Thursday, February 7, 2008

The Pope, "Papal Doctrines", and an Ecumenical Suggestion

It strikes me that most, maybe even all, of the doctrines of Roman Catholicism with which the Orthodox disagree are what I call “papal doctrines.” By that term I mean doctrines whose effect is to bolster the papal claims to universal authority, supremacy, and/or infallibility. Offhand, I can think of about five such doctrines.

Communion of Saints
As formulated in Roman Catholicism, this becomes a "papal doctrine", since it is the Pope who determines who is canonized a saint. This leads us directly into the doctrine of

for it is the Pope who controls the “treasury of merits” accumulated by Christ and the saints. The Pope applies these merits at his own discretion. The Pope can get you out of Purgatory sooner than you otherwise would get out, or he can allow you to skip it altogether, as the current Pope did this past December 5th.

In Persona Christi Capitis
Catholic priests celebrating the Eucharist (and other sacraments) are said to be acing in the power, in the place, and in the person of Christ, the Head. (Orthodoxy teaches that Christ’s presence is not in and through a priest, but is direct. Christ is still filling His own place, which is therefore not vacant. Orthodox priests minister alongside Christ, performing the visible counterparts of what Christ, in His own Person, place, and power, is performing invisibly.) The Catholic teaching is a “papal doctrine” not only because Catholic priests are said to stand in the Person and place of Christ (which would be enough to make the doctrine qualify as "papal"), but also because even while representing Christ, they nevertheless stand under obedience to bishops and Pope.

The Holy Spirit is said to proceed from the Father and the Son. The Pope is said to be the Vicar, on earth, of the Son. The implication is that as the Holy Spirit proceeds from the Son in heaven, so He is also sent by the Son’s Vicar on Earth. The Pope thus becomes custodian of the Holy Spirit on earth.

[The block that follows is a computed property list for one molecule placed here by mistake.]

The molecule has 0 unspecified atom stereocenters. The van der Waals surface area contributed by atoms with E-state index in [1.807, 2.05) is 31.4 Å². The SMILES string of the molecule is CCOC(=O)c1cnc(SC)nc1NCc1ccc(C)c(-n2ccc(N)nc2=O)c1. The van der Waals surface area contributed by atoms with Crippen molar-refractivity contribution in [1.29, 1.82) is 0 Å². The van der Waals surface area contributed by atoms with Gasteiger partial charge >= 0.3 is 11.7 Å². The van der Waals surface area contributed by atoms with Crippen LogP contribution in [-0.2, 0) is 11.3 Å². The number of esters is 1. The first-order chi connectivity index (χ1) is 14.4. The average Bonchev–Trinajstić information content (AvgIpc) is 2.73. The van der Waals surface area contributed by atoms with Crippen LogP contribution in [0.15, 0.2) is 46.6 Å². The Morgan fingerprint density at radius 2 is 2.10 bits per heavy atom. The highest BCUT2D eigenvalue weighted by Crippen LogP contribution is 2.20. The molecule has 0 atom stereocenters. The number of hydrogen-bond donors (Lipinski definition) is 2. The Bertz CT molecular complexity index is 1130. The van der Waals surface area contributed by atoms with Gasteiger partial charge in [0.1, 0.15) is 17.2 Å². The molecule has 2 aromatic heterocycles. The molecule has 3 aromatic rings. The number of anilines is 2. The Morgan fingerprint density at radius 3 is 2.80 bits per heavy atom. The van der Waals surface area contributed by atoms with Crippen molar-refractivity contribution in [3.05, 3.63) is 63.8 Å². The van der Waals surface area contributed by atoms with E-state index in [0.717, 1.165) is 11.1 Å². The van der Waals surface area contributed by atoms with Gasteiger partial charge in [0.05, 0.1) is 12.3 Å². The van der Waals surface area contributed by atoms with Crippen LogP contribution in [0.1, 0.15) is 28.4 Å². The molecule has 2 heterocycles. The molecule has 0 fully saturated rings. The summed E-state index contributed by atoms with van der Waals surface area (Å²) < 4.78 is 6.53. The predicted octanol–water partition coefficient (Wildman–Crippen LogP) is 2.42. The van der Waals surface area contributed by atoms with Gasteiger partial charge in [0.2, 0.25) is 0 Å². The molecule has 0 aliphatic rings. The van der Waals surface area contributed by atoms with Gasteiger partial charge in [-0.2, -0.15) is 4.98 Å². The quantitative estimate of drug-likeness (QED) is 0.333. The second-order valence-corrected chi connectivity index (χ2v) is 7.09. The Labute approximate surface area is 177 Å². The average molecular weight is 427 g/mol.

Note, the closest I can come, offhand, to seeing this spelled out explicitly, is this, from the Catholic Encyclopedia online:

St. Paul was careful (I Corinthians 12, 13, 14) to restrict authoritatively the use of these charismata within the ends for which they were bestowed, and thus insist upon their subordination to the power of the hierarchy.

The effect, then, of the filioque, although not explicitly said, is greatly to enhance papal claims, making it into what I’m calling a papal doctrine.

Doctrine on Religious Freedom
I’ve already commented on this frightening doctrine.

Now if this pattern I think I see holds up, in which just about everything we Orthodox regard as error turns out to be a "papal doctrine", it may reinforce Catholic conviction that the Pope is necessary to keep us on the straight and narrow, while it will strengthen Orthodox conviction that the central problem between us is the Pope.

I have a suggestion, though, for how we might make tremendous progress together on this issue while (for the time being) bypassing "papal doctrines".

The previous Pope asked for input from non-Catholics about how what he called “The Petrine Ministry” might become more acceptable to us. My response is, the first thing is to make it truly Petrine, more like the ministry St. Peter exercised. A first, major step in that direction would be for the pope to renounce all his secular-style power, together with all its trappings, and limit himself to trying to be a spiritual leader. This would move us all along by several giant leaps.